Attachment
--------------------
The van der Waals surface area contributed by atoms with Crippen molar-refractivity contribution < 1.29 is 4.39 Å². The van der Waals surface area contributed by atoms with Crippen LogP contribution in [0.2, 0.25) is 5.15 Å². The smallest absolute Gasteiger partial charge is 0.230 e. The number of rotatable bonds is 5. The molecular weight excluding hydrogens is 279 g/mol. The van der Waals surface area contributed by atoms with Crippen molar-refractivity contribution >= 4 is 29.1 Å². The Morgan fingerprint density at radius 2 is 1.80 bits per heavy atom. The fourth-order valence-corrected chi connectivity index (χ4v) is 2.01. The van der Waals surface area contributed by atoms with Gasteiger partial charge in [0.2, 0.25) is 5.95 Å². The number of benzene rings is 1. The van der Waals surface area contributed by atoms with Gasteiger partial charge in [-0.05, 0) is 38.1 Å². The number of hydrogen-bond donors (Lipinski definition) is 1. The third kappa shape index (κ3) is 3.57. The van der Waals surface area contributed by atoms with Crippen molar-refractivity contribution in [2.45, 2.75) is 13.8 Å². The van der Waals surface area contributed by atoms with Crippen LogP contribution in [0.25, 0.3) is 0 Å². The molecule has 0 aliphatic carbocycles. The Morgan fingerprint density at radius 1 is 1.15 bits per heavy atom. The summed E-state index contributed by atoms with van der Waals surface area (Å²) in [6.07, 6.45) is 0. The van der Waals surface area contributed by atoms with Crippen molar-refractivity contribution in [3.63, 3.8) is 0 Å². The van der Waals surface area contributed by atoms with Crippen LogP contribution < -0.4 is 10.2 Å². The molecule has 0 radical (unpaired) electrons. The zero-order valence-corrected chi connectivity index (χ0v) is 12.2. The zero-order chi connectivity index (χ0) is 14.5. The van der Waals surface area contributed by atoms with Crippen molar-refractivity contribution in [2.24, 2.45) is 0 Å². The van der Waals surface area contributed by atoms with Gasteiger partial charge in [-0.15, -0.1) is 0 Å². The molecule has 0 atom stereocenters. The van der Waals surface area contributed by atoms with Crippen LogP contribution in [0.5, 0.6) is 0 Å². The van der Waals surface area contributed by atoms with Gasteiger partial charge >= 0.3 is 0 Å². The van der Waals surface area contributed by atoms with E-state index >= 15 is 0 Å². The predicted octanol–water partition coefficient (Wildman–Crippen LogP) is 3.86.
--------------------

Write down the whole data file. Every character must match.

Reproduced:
The van der Waals surface area contributed by atoms with Crippen molar-refractivity contribution < 1.29 is 4.39 Å². The van der Waals surface area contributed by atoms with Crippen LogP contribution in [0.2, 0.25) is 5.15 Å². The smallest absolute Gasteiger partial charge is 0.230 e. The number of rotatable bonds is 5. The molecular weight excluding hydrogens is 279 g/mol. The van der Waals surface area contributed by atoms with Crippen molar-refractivity contribution >= 4 is 29.1 Å². The Morgan fingerprint density at radius 2 is 1.80 bits per heavy atom. The fourth-order valence-corrected chi connectivity index (χ4v) is 2.01. The van der Waals surface area contributed by atoms with Gasteiger partial charge in [0.2, 0.25) is 5.95 Å². The number of benzene rings is 1. The van der Waals surface area contributed by atoms with Gasteiger partial charge in [-0.05, 0) is 38.1 Å². The number of hydrogen-bond donors (Lipinski definition) is 1. The third kappa shape index (κ3) is 3.57. The van der Waals surface area contributed by atoms with Crippen molar-refractivity contribution in [2.45, 2.75) is 13.8 Å². The van der Waals surface area contributed by atoms with Crippen LogP contribution in [0.25, 0.3) is 0 Å². The molecule has 0 aliphatic carbocycles. The Morgan fingerprint density at radius 1 is 1.15 bits per heavy atom. The summed E-state index contributed by atoms with van der Waals surface area (Å²) in [6.07, 6.45) is 0. The van der Waals surface area contributed by atoms with Crippen molar-refractivity contribution in [3.63, 3.8) is 0 Å². The van der Waals surface area contributed by atoms with Crippen LogP contribution < -0.4 is 10.2 Å². The molecule has 0 radical (unpaired) electrons. The zero-order valence-corrected chi connectivity index (χ0v) is 12.2. The zero-order chi connectivity index (χ0) is 14.5. The van der Waals surface area contributed by atoms with Crippen molar-refractivity contribution in [2.24, 2.45) is 0 Å². The van der Waals surface area contributed by atoms with Gasteiger partial charge in [-0.15, -0.1) is 0 Å². The molecule has 0 atom stereocenters. The van der Waals surface area contributed by atoms with Crippen LogP contribution in [0.5, 0.6) is 0 Å². The van der Waals surface area contributed by atoms with Gasteiger partial charge >= 0.3 is 0 Å². The van der Waals surface area contributed by atoms with E-state index >= 15 is 0 Å². The predicted octanol–water partition coefficient (Wildman–Crippen LogP) is 3.86.